A Publicity Stunt at the National Prayer Breakfast?

In his speech at the annual event, the president went on a digression promoting The Apprentice, a show he co-produces.

President Donald Trump at the National Prayer Breakfast
Carlos Barria / Reuters

The National Prayer Breakfast, held annually in Washington, D.C., is typically a scandal-free part of the president’s schedule. Since 1953, every commander-in-chief, usually alongside members of Congress, Cabinet officials, and a wide variety of prominent guests, has taken one morning a year to address the gathering, which the Christian organization The Fellowship hosts as an annual acknowledgement of the role of faith in American public life. The most notable story to arise out of the event in recent years was when Ben Carson, in a speech at the 2013 event, railed against “moral decay and fiscal irresponsibility” under the Obama administration, a moment that many say jump-started his eventual run for president in 2016.

However, as has previously been the case over the past 18 months, President Donald Trump used a decades-old political tradition to pick a personal fight. In a speech emphasizing the importance of religious liberty, Trump also took time to discuss a personal favorite topic: The Apprentice. As he has noted before, the reality TV show, for which he still serves as an executive producer, has seen its ratings decline under its current host (and the former governor of California), Arnold Schwarzenegger, and new name, The New Celebrity Apprentice. Discussing his relationship with Mark Burnett, the creator of The Apprentice and a keynote speaker at the event, Trump emphasized his own success with the show, adding, “They hired a big, big movie star, Arnold Schwarzenegger, to take my place, and we know how that turned out. The ratings went right down the tubes. It’s been a total disaster, and Mark [Burnett] will never bet against Trump again. And I want to just pray for Arnold, if we can, for those ratings.”

Amid speculation that the whole thing may have been a ratings stunt, Schwarzenegger quickly fired back via Twitter, blasting Trump for making the comment at the National Prayer Breakfast and offering to switch jobs with the president:

A spokesman for Schwarzenegger also responded, saying, “Arnold is praying that President Trump can start improving his own approval ratings, which were the worst in history for an incoming president, by taking his job seriously and working inclusively.”

Setting aside the oddity of Trump’s barb at a traditionally subdued event, Trump’s decision is yet another illustration of his unique status as the country’s first businessman-president. On top of his general tendency toward digression, there is a clear incentive for Trump to attempt to stir up controversy over his relationship with the show. As long as he remains an executive producer, Trump has a financial stake in the program’s ratings: The higher its viewership grows, the longer it stays on air, and the more companies see the value in sponsoring it, the more money Trump can make from it. Schwarzenegger, too, has an obvious investment in the show’s continued success, meaning that, if he can endure an occasional barb from the president, he has plenty of incentive to keep up the appearance of a beef.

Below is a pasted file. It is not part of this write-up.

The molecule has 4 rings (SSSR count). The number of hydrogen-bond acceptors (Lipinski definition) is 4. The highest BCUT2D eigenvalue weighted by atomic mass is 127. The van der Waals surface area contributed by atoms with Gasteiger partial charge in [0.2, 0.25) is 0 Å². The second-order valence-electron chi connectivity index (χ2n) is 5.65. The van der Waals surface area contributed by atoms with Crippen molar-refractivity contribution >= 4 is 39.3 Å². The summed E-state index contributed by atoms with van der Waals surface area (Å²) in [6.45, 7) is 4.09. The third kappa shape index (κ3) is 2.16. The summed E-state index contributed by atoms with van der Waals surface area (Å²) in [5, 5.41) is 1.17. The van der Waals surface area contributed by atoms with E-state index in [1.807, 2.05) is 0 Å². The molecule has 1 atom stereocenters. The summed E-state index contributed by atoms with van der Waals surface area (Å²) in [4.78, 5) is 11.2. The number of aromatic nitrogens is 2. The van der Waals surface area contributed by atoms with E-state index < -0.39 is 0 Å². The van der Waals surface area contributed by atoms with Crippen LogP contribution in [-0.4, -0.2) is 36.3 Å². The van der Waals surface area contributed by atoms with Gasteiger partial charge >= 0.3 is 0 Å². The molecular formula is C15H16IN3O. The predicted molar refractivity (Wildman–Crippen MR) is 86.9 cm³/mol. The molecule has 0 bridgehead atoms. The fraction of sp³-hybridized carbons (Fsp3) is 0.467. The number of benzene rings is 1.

Trump’s speech, then, is doubly digressive from presidential precedent. Where previous executives have mostly used the National Prayer Breakfast to discuss religion, Trump instead grabbed headlines with what may very well have been a publicity stunt. And, where presidents typically distance themselves from their previous financial ties to avoid even the appearance of a conflict of interest, Trump’s brazen refusal to do so has already led to an ever-growing number of reports showing how Trump is intermingling his role as president with his business empire. Already, his involvement with The New Celebrity Apprentice has figured into the controversy: In suing Trump for an alleged breach of the Constitution’s Emoluments Clause, the ethics organization Citizens for Responsibility and Ethics in Washington listed the show as a potential violation due to “payments from foreign-government-owned broadcasters related to rebroadcasts and foreign versions.” For Trump to openly tout the show at the National Prayer Breakfast only further cements just how different his demeanor and continued commitment to his businesses make him from his predecessors.